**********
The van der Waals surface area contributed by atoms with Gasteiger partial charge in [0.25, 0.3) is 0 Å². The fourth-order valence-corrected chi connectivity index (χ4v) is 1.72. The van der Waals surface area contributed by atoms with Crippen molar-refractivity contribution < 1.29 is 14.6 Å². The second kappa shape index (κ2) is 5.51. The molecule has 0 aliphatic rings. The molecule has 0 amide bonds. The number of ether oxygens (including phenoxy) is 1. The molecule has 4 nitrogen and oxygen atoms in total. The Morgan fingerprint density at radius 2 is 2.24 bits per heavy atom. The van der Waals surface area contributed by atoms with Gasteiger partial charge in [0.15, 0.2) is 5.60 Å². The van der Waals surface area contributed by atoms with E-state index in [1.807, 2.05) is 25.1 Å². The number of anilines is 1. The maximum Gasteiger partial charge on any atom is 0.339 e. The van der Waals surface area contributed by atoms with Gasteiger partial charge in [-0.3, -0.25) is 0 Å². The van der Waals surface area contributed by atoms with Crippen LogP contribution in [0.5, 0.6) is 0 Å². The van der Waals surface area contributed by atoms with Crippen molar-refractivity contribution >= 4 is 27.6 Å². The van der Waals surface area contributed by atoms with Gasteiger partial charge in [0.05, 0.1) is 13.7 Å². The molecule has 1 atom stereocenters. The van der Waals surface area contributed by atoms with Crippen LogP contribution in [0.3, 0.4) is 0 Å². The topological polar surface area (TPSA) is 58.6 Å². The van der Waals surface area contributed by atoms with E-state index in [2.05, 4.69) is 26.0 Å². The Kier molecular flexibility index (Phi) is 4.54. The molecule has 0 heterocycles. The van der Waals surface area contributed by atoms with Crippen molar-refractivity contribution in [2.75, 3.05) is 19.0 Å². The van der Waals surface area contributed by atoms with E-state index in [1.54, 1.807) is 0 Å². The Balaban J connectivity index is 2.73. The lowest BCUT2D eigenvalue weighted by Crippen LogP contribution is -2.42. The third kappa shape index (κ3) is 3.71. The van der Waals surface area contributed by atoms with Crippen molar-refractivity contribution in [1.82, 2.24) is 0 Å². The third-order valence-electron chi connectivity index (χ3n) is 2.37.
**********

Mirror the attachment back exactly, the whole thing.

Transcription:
The van der Waals surface area contributed by atoms with Gasteiger partial charge in [0.25, 0.3) is 0 Å². The fourth-order valence-corrected chi connectivity index (χ4v) is 1.72. The van der Waals surface area contributed by atoms with Crippen molar-refractivity contribution < 1.29 is 14.6 Å². The second kappa shape index (κ2) is 5.51. The molecule has 0 aliphatic rings. The molecule has 0 amide bonds. The number of ether oxygens (including phenoxy) is 1. The molecule has 4 nitrogen and oxygen atoms in total. The Morgan fingerprint density at radius 2 is 2.24 bits per heavy atom. The van der Waals surface area contributed by atoms with Gasteiger partial charge in [0.15, 0.2) is 5.60 Å². The van der Waals surface area contributed by atoms with E-state index in [1.807, 2.05) is 25.1 Å². The number of anilines is 1. The maximum Gasteiger partial charge on any atom is 0.339 e. The van der Waals surface area contributed by atoms with Gasteiger partial charge in [-0.3, -0.25) is 0 Å². The van der Waals surface area contributed by atoms with Crippen LogP contribution in [0.5, 0.6) is 0 Å². The van der Waals surface area contributed by atoms with Crippen molar-refractivity contribution >= 4 is 27.6 Å². The van der Waals surface area contributed by atoms with Gasteiger partial charge in [0.05, 0.1) is 13.7 Å². The molecule has 1 atom stereocenters. The van der Waals surface area contributed by atoms with Crippen LogP contribution in [0.3, 0.4) is 0 Å². The topological polar surface area (TPSA) is 58.6 Å². The van der Waals surface area contributed by atoms with E-state index in [2.05, 4.69) is 26.0 Å². The Kier molecular flexibility index (Phi) is 4.54. The molecule has 0 heterocycles. The van der Waals surface area contributed by atoms with Crippen molar-refractivity contribution in [2.75, 3.05) is 19.0 Å². The van der Waals surface area contributed by atoms with E-state index in [1.54, 1.807) is 0 Å². The Balaban J connectivity index is 2.73. The lowest BCUT2D eigenvalue weighted by Crippen LogP contribution is -2.42. The third kappa shape index (κ3) is 3.71. The van der Waals surface area contributed by atoms with Crippen molar-refractivity contribution in [1.82, 2.24) is 0 Å². The third-order valence-electron chi connectivity index (χ3n) is 2.37.